# How many ways are there to select five unordered elements from a set with three elements when repetition is allowed?

Am I doing this correctly?

$C(r+n-1,n-1) = C(5+3-1,2) = \frac{7\times6}{1\times2} = 21$

Thanks!

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Yes.${}{}{}{}{}{}{}{}$ –  André Nicolas Mar 2 '13 at 22:58

## 1 Answer

When dealing with combinations (order doesn't matter) with repetition, you use this formula (where n = things to choose from and r = number of choices):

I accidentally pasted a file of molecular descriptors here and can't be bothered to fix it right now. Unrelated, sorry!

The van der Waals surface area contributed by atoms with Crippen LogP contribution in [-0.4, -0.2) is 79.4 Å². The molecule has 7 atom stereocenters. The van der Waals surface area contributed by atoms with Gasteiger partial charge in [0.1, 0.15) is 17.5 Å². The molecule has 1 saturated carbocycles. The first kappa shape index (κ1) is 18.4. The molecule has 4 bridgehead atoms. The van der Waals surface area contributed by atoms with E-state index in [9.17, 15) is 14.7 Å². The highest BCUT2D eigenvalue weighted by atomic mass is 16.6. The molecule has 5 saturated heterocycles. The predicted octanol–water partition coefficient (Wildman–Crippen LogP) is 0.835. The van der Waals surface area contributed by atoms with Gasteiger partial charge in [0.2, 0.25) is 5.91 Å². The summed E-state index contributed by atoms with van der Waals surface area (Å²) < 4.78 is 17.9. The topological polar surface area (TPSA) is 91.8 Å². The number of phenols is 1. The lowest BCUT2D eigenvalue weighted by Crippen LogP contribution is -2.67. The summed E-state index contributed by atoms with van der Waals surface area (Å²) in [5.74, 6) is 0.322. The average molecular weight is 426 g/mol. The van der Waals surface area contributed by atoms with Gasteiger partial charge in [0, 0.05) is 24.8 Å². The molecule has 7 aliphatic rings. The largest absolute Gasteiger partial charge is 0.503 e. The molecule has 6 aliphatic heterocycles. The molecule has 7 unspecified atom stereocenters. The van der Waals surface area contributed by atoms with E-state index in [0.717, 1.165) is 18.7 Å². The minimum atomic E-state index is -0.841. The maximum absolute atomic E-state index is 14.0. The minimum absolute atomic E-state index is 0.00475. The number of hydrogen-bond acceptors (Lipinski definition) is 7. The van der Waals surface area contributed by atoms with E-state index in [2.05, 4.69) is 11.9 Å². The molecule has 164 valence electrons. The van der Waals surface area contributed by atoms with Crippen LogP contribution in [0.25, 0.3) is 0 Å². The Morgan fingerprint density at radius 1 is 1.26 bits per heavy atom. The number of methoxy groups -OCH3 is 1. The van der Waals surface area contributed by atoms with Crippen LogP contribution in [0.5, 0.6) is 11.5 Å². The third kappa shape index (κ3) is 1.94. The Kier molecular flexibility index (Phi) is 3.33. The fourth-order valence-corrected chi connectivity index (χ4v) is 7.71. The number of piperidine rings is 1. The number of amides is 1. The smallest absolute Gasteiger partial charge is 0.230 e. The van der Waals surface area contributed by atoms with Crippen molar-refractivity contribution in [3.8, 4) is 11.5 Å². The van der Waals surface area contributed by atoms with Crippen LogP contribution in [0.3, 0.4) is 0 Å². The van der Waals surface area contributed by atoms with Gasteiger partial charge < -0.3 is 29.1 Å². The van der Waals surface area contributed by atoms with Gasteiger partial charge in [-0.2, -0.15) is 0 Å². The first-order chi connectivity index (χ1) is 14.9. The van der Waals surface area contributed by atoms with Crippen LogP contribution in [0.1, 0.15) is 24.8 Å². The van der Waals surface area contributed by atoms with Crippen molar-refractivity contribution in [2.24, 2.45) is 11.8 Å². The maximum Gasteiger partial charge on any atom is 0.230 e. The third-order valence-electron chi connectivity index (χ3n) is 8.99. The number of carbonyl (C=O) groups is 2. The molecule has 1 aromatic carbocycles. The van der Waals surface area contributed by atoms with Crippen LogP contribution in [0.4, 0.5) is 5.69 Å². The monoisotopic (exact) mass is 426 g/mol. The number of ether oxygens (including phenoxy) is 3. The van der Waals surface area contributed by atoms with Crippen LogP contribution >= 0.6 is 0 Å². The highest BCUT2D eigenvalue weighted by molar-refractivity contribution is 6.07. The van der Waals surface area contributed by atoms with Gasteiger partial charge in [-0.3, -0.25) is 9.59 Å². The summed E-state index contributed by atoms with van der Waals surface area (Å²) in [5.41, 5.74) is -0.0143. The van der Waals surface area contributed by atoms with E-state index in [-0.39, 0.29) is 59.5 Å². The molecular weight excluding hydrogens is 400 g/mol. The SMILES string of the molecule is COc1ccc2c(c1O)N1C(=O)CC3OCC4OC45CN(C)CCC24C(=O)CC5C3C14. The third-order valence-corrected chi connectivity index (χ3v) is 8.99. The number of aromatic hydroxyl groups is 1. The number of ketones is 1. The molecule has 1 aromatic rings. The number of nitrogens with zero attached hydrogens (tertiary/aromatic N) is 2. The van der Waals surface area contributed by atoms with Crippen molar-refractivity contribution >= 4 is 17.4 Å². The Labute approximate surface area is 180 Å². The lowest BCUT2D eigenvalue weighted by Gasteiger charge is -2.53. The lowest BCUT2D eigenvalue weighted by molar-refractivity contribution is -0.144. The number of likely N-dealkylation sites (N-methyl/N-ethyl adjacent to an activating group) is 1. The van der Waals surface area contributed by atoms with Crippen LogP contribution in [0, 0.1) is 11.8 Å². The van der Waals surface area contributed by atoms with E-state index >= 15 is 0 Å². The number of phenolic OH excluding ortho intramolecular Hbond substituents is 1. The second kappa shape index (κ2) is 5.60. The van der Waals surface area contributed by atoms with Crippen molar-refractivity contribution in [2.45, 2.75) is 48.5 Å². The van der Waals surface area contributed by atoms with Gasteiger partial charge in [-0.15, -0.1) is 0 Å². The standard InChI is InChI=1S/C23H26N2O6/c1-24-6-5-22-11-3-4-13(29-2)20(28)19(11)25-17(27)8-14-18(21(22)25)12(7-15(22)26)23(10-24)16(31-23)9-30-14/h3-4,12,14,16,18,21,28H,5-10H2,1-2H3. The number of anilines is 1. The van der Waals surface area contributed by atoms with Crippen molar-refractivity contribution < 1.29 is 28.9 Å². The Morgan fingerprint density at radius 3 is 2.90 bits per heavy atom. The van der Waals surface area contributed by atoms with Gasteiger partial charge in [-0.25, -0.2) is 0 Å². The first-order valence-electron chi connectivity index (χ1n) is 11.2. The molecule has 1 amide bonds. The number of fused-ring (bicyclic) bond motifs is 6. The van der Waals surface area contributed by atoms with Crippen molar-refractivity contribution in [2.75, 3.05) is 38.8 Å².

$\frac{(n+r-1)!}{r!(n-1)!}$

In your example problem you would then have n = 3, r = 5:

$\frac{(3+5-1)!}{5!(3-1)!} = \frac{7!}{5!2!} = \frac{7*6}{2*1} = 21$, so yes you are doing it right!

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